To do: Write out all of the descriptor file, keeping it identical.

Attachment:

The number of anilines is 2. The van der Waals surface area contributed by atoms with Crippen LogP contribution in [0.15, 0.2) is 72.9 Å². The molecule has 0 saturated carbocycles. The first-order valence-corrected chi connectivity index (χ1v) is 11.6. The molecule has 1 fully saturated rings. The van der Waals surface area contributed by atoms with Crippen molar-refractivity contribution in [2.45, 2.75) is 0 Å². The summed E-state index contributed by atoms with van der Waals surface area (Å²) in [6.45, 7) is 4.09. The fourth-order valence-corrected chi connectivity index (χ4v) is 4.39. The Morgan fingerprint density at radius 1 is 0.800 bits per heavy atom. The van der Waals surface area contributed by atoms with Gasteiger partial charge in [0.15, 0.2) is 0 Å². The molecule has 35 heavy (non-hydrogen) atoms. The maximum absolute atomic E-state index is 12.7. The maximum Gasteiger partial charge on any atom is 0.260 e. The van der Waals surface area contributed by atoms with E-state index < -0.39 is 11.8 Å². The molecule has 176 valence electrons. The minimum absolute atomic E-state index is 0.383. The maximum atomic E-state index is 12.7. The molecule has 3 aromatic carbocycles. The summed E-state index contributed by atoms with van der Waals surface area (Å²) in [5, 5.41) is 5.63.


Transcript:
The number of anilines is 2. The van der Waals surface area contributed by atoms with Crippen LogP contribution in [0.15, 0.2) is 72.9 Å². The molecule has 0 saturated carbocycles. The first-order valence-corrected chi connectivity index (χ1v) is 11.6. The molecule has 1 fully saturated rings. The van der Waals surface area contributed by atoms with Crippen molar-refractivity contribution in [2.45, 2.75) is 0 Å². The summed E-state index contributed by atoms with van der Waals surface area (Å²) in [6.45, 7) is 4.09. The fourth-order valence-corrected chi connectivity index (χ4v) is 4.39. The Morgan fingerprint density at radius 1 is 0.800 bits per heavy atom. The van der Waals surface area contributed by atoms with Gasteiger partial charge in [0.15, 0.2) is 0 Å². The molecule has 35 heavy (non-hydrogen) atoms. The maximum absolute atomic E-state index is 12.7. The maximum Gasteiger partial charge on any atom is 0.260 e. The van der Waals surface area contributed by atoms with E-state index < -0.39 is 11.8 Å². The molecule has 176 valence electrons. The minimum absolute atomic E-state index is 0.383. The maximum atomic E-state index is 12.7. The molecule has 3 aromatic carbocycles. The summed E-state index contributed by atoms with van der Waals surface area (Å²) in [5, 5.41) is 5.63.